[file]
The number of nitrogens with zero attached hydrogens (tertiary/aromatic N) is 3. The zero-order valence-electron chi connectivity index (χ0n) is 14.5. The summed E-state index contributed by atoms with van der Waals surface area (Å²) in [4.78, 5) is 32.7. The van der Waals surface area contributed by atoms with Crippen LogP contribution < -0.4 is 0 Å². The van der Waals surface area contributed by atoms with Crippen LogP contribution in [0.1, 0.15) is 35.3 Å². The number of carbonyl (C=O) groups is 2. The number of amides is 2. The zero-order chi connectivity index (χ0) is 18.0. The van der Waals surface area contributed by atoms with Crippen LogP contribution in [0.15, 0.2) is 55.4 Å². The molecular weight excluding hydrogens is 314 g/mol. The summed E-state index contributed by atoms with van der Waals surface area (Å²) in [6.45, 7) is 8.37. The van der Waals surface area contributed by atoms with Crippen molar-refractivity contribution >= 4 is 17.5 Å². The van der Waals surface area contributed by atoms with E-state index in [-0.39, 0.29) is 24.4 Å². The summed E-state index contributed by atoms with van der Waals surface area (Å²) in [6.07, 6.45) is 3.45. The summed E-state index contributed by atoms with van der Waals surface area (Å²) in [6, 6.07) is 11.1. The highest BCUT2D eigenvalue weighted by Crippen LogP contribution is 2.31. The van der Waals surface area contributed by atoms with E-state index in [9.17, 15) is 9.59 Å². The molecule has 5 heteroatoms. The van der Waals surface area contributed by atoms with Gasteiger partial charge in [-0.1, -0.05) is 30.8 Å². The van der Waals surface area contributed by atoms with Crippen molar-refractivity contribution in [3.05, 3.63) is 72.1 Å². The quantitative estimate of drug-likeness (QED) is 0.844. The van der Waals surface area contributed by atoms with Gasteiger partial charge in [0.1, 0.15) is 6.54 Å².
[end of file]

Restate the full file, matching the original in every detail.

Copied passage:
The number of nitrogens with zero attached hydrogens (tertiary/aromatic N) is 3. The zero-order valence-electron chi connectivity index (χ0n) is 14.5. The summed E-state index contributed by atoms with van der Waals surface area (Å²) in [4.78, 5) is 32.7. The van der Waals surface area contributed by atoms with Crippen LogP contribution < -0.4 is 0 Å². The van der Waals surface area contributed by atoms with Crippen LogP contribution in [0.1, 0.15) is 35.3 Å². The number of carbonyl (C=O) groups is 2. The number of amides is 2. The zero-order chi connectivity index (χ0) is 18.0. The van der Waals surface area contributed by atoms with Crippen LogP contribution in [0.15, 0.2) is 55.4 Å². The molecular weight excluding hydrogens is 314 g/mol. The summed E-state index contributed by atoms with van der Waals surface area (Å²) in [6.45, 7) is 8.37. The van der Waals surface area contributed by atoms with Crippen molar-refractivity contribution >= 4 is 17.5 Å². The van der Waals surface area contributed by atoms with E-state index in [-0.39, 0.29) is 24.4 Å². The summed E-state index contributed by atoms with van der Waals surface area (Å²) in [6.07, 6.45) is 3.45. The summed E-state index contributed by atoms with van der Waals surface area (Å²) in [6, 6.07) is 11.1. The highest BCUT2D eigenvalue weighted by Crippen LogP contribution is 2.31. The van der Waals surface area contributed by atoms with E-state index in [9.17, 15) is 9.59 Å². The molecule has 5 heteroatoms. The van der Waals surface area contributed by atoms with Gasteiger partial charge in [-0.1, -0.05) is 30.8 Å². The van der Waals surface area contributed by atoms with Crippen molar-refractivity contribution in [3.05, 3.63) is 72.1 Å². The quantitative estimate of drug-likeness (QED) is 0.844. The van der Waals surface area contributed by atoms with Gasteiger partial charge in [0.1, 0.15) is 6.54 Å².